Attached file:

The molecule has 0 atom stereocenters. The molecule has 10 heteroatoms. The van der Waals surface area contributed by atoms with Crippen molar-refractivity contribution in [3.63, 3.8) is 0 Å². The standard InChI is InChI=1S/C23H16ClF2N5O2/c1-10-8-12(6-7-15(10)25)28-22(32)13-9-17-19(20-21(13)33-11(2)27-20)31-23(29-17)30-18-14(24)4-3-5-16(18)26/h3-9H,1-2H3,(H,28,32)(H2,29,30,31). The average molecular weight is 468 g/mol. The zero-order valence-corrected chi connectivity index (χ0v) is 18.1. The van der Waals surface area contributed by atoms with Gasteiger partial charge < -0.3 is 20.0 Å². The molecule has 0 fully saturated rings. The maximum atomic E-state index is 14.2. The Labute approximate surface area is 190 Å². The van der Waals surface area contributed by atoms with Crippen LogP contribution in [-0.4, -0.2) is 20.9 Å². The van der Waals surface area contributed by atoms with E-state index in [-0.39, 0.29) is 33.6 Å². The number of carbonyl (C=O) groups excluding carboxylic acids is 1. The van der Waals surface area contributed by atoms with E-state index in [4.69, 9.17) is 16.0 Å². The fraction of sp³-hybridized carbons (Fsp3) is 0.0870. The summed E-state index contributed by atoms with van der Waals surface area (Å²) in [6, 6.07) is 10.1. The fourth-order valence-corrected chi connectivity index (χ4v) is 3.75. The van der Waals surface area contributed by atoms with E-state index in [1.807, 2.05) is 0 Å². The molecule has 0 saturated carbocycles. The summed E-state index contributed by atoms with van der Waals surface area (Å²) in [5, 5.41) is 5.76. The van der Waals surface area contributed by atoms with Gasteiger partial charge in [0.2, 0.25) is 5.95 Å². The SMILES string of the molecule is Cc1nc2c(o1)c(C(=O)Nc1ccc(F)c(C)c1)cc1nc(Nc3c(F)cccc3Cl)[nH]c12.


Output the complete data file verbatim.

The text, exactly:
The molecule has 0 atom stereocenters. The molecule has 10 heteroatoms. The van der Waals surface area contributed by atoms with Crippen molar-refractivity contribution in [3.63, 3.8) is 0 Å². The standard InChI is InChI=1S/C23H16ClF2N5O2/c1-10-8-12(6-7-15(10)25)28-22(32)13-9-17-19(20-21(13)33-11(2)27-20)31-23(29-17)30-18-14(24)4-3-5-16(18)26/h3-9H,1-2H3,(H,28,32)(H2,29,30,31). The average molecular weight is 468 g/mol. The zero-order valence-corrected chi connectivity index (χ0v) is 18.1. The van der Waals surface area contributed by atoms with Gasteiger partial charge < -0.3 is 20.0 Å². The molecule has 0 fully saturated rings. The maximum atomic E-state index is 14.2. The Labute approximate surface area is 190 Å². The van der Waals surface area contributed by atoms with Crippen LogP contribution in [-0.4, -0.2) is 20.9 Å². The van der Waals surface area contributed by atoms with E-state index in [-0.39, 0.29) is 33.6 Å². The number of carbonyl (C=O) groups excluding carboxylic acids is 1. The van der Waals surface area contributed by atoms with E-state index in [4.69, 9.17) is 16.0 Å². The fraction of sp³-hybridized carbons (Fsp3) is 0.0870. The summed E-state index contributed by atoms with van der Waals surface area (Å²) in [6, 6.07) is 10.1. The fourth-order valence-corrected chi connectivity index (χ4v) is 3.75. The van der Waals surface area contributed by atoms with E-state index in [1.807, 2.05) is 0 Å². The molecule has 0 saturated carbocycles. The summed E-state index contributed by atoms with van der Waals surface area (Å²) in [5, 5.41) is 5.76. The van der Waals surface area contributed by atoms with Gasteiger partial charge in [0.2, 0.25) is 5.95 Å². The SMILES string of the molecule is Cc1nc2c(o1)c(C(=O)Nc1ccc(F)c(C)c1)cc1nc(Nc3c(F)cccc3Cl)[nH]c12.